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Redskins training camp
LaRon Landry, Redskins did not wear knee pads at camp.
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By RICH CAMPBELL
BY RICH CAMPBELL
ASHBURN--The loud honk of an air horn is one of the most abrasive noises out there. It sounded pretty sweet, however, to 78 Washington Redskins players when director of football operations Paul Kelly blew it yesterday at 10:21 a.m. to signal the end of Mike Shanahan's first training camp as head coach here.
They huddled around Shanahan, some hollering and cheering. For the last three weeks, the Redskins have been consumed with team meetings and practices. They have worked to install a new offense and defense and finalize a final roster of 53 players.
And though that process will continue through the rest of the preseason, yesterday's conclusion of camp was an important milestone for this rebuilding franchise. They survived it in collective good health, and they emerged with a deeper sense of optimism that will carry them into the regular season next month.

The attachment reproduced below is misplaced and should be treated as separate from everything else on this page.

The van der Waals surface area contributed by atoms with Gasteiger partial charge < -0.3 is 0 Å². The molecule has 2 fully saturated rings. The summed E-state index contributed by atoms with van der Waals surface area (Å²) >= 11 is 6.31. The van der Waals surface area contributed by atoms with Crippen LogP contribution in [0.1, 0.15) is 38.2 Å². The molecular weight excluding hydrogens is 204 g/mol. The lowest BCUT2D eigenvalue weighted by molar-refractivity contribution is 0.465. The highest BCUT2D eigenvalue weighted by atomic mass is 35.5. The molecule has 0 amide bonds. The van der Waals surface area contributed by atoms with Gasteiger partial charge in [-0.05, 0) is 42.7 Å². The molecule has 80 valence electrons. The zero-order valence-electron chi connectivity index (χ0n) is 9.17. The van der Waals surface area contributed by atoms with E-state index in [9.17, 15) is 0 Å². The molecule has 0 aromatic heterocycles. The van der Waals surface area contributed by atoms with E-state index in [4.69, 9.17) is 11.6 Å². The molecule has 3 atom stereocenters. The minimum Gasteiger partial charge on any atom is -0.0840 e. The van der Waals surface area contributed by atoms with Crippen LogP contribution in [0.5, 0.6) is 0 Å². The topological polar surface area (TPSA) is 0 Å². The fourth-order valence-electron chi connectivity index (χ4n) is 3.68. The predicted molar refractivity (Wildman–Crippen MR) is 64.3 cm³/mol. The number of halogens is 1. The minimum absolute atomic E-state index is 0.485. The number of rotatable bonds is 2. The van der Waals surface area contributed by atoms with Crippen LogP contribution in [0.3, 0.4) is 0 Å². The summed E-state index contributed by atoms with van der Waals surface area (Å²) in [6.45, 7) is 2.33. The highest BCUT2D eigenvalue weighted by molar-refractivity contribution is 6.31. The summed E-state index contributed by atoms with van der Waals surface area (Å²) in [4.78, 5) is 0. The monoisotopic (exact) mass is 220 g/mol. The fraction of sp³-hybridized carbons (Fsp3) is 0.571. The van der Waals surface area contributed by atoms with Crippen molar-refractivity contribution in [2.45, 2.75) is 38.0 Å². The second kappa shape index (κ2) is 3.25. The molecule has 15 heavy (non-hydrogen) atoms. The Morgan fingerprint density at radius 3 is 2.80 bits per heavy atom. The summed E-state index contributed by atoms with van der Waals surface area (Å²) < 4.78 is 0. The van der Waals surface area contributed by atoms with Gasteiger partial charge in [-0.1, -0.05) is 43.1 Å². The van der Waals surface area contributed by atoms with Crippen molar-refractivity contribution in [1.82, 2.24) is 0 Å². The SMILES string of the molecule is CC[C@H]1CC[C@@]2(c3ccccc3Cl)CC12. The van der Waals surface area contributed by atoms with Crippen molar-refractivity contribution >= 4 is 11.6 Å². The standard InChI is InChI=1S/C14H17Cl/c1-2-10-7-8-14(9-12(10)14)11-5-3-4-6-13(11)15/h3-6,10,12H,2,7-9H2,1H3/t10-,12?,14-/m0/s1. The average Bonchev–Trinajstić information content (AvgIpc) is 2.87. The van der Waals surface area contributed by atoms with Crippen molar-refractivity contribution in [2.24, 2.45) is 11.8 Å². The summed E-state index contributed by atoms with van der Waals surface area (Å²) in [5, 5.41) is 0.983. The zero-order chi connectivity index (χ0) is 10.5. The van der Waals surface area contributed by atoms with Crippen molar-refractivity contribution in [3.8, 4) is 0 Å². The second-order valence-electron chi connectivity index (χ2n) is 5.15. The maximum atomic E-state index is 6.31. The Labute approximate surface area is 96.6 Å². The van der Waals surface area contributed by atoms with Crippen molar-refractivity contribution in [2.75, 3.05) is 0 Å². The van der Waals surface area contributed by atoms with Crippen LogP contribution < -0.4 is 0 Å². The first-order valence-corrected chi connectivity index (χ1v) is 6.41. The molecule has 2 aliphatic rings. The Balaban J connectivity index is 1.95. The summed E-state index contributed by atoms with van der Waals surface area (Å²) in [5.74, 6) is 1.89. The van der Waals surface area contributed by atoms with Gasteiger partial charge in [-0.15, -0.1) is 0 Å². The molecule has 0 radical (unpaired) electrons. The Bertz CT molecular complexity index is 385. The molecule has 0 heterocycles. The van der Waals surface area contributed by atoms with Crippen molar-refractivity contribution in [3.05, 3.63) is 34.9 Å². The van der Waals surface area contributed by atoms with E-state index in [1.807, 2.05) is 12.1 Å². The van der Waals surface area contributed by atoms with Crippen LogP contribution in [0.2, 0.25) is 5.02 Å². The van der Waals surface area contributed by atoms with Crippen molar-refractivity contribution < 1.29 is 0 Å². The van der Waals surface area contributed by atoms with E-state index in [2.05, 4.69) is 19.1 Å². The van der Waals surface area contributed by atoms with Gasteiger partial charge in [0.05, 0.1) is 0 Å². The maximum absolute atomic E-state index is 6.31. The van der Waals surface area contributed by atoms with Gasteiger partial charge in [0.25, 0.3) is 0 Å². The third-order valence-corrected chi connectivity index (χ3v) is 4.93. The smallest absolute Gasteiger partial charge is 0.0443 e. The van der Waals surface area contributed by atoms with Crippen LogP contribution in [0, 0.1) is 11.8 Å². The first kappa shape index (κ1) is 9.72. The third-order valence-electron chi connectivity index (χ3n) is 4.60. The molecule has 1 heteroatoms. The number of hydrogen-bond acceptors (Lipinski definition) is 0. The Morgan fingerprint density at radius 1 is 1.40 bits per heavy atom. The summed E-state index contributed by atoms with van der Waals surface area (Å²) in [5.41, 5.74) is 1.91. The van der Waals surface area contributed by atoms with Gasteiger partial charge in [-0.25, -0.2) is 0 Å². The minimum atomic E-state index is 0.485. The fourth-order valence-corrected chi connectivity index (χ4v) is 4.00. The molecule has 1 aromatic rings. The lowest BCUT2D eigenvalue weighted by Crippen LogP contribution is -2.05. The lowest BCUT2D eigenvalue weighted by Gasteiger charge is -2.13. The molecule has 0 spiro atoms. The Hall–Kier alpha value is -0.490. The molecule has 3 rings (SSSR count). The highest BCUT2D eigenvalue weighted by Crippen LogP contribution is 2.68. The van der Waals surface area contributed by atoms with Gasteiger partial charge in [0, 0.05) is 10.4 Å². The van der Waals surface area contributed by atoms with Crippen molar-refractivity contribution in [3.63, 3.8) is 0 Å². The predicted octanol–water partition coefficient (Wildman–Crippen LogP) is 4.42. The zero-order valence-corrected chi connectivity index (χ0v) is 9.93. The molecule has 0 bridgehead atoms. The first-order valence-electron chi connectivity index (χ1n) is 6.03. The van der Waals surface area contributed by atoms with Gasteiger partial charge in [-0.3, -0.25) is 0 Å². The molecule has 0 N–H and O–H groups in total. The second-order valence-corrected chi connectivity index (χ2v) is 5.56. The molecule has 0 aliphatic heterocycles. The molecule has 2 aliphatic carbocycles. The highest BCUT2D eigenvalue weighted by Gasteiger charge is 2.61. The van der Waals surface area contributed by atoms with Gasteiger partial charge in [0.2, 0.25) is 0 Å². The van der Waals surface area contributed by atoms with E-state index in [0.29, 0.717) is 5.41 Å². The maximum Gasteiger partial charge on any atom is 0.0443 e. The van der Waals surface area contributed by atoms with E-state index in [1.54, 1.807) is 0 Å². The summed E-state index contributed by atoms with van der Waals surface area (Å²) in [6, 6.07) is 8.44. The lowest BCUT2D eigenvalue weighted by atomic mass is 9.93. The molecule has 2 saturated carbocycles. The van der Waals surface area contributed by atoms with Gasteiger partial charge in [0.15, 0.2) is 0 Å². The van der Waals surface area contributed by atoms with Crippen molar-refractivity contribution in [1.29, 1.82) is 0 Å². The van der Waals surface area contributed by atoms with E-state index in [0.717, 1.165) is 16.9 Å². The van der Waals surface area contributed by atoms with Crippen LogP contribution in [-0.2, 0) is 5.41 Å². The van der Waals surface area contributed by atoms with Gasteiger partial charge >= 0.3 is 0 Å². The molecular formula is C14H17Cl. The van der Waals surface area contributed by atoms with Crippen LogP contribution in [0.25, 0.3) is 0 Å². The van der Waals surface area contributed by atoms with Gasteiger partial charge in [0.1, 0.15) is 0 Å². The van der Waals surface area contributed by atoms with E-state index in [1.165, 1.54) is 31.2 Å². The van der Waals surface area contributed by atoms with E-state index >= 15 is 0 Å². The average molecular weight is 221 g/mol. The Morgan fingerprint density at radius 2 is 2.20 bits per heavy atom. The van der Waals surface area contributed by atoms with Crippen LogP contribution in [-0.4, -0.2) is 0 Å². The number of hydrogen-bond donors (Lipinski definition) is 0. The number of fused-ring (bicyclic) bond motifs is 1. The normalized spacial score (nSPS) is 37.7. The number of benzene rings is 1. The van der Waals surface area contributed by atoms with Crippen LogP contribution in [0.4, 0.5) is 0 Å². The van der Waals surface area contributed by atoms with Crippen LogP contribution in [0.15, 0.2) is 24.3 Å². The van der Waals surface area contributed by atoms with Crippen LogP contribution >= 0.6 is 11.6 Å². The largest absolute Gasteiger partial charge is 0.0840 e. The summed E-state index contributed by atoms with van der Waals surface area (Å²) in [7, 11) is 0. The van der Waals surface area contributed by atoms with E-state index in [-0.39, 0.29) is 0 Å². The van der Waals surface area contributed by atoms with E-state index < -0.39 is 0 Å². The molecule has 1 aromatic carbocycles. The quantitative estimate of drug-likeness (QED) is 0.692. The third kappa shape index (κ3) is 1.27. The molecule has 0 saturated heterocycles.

"I thought we had some great effort," Shanahan said. "It starts with the offseason conditioning program. I think when you have a good offseason, you're hoping that you can limit some injuries. And if guys do get injured, they can come back a little quicker because they're in good shape. I think that has paid dividends, and hopefully we will be a little lucky through the preseason and stay away from some injuries."
Most importantly, the Redskins emerge from training camp as one of the healthiest teams in the league. Only one projected starter--nose tackle Albert Haynesworth--missed practice yesterday; he sat out with a headache, not anything believed to be serious.
Players credit Shanahan's approach, which was softer than past coaches here and others around the league.
Shanahan devised the guidelines after considering how counterproductive it was for him in the past to have players beat each other up. While some other teams around the league hit hard and often, the Redskins did not.
In 18 full practices they never wore football pants--Shanahan thinks they're pointless, considering many players don't wear thigh pads. And the second session of all of their two-a-days consisted of a walkthrough that included no pads and minimal contact.
That's why there were a lot of happy veterans yesterday at Redskins Park.